Congratulations Tiffany! We are so proud of you and look forward to rooting you on.

Sleep debt- Can you ever really pay it off?

During the summer, we are lucky enough to have super long and beautiful days with tons of sunshine and warm nights. However, for some of us, this means getting to bed way too late and feeling quite tired the next day.

Unfortunately for many North Americans, this is not a trend that is observed only during the summer months but year round. Due to 9-5 jobs, artificial light, and technology that stimulates your mind almost 24/7, it can be hard to get to sleep. Is this harmful though? And, if you do rack up a “sleep debt,” what does it take to pay it off?

According to an article in Scientific American, offsetting sleep debt can take months to pay off. In order to really get that time back as well, you have to go to bed when you start to get tired and wake up when your body is ready (no alarm clocks allowed!!).

How exactly is this debt accrued you might ask? Sleep debt is the amount of sleep that you lose compared to how much you “should” be sleeping. So, if you should be sleeping 8 hours per night and you only get 6 hours, you add approximately 14 hours of sleep debt to your life every week. It’s going to take quite some time to pay that off…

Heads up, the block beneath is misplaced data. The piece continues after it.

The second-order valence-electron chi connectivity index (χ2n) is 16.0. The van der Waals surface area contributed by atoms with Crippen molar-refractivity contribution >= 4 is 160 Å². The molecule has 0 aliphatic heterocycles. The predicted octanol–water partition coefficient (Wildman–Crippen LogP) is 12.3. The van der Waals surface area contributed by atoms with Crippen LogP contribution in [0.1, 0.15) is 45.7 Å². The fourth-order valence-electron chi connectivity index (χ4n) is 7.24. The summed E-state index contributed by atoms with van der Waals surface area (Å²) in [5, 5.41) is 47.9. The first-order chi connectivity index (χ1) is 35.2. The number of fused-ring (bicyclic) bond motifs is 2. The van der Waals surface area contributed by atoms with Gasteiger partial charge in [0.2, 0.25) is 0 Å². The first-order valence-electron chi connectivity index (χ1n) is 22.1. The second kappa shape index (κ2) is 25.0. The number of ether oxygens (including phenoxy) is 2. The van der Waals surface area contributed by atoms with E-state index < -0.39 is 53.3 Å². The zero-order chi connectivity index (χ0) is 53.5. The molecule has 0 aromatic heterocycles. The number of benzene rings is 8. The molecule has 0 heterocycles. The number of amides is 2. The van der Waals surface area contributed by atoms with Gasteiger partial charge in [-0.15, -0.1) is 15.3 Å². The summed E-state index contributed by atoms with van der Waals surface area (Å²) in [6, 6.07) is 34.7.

However, there are a few things that can definitely help.

1) TURN OFF THE ELECTRONICS. Preferably at least an hour or two before bedtime. The sounds and lights electronics give off make it exceptionally difficult for your brain to turn off, making it tough to fall and stay asleep.

2) Make your room as dark as possible. Melatonin, the chemical in your brain that aids in helping you get to sleep and set a natural sleep rhythm is released in darkness. Get that melatonin flowing!

3) Try not to eat for a few hours before bedtime. Food, especially food high in sugar, feeds your body energy. Therefore, if you eat before bed, it is not unlikely that little boost in energy will keep you awake. Try to have dinner a few hours before bedtime.

However, if you truly struggle with getting and staying asleep, contact your doctor. They will help you figure out how to improve your sleep schedule.

The good news you can definitely take away from this article: paying off sleep debt finally gives us a reason to sleep in!

Something to consider with this beautiful weather.

Photo Credit: Harold's Planet/The Last Lemon

Photo Credit: Harold’s Planet/The Last Lemon

Mighty kale and all of it’s glory

Photo Credit: WebMD.com

Photo Credit: WebMD.com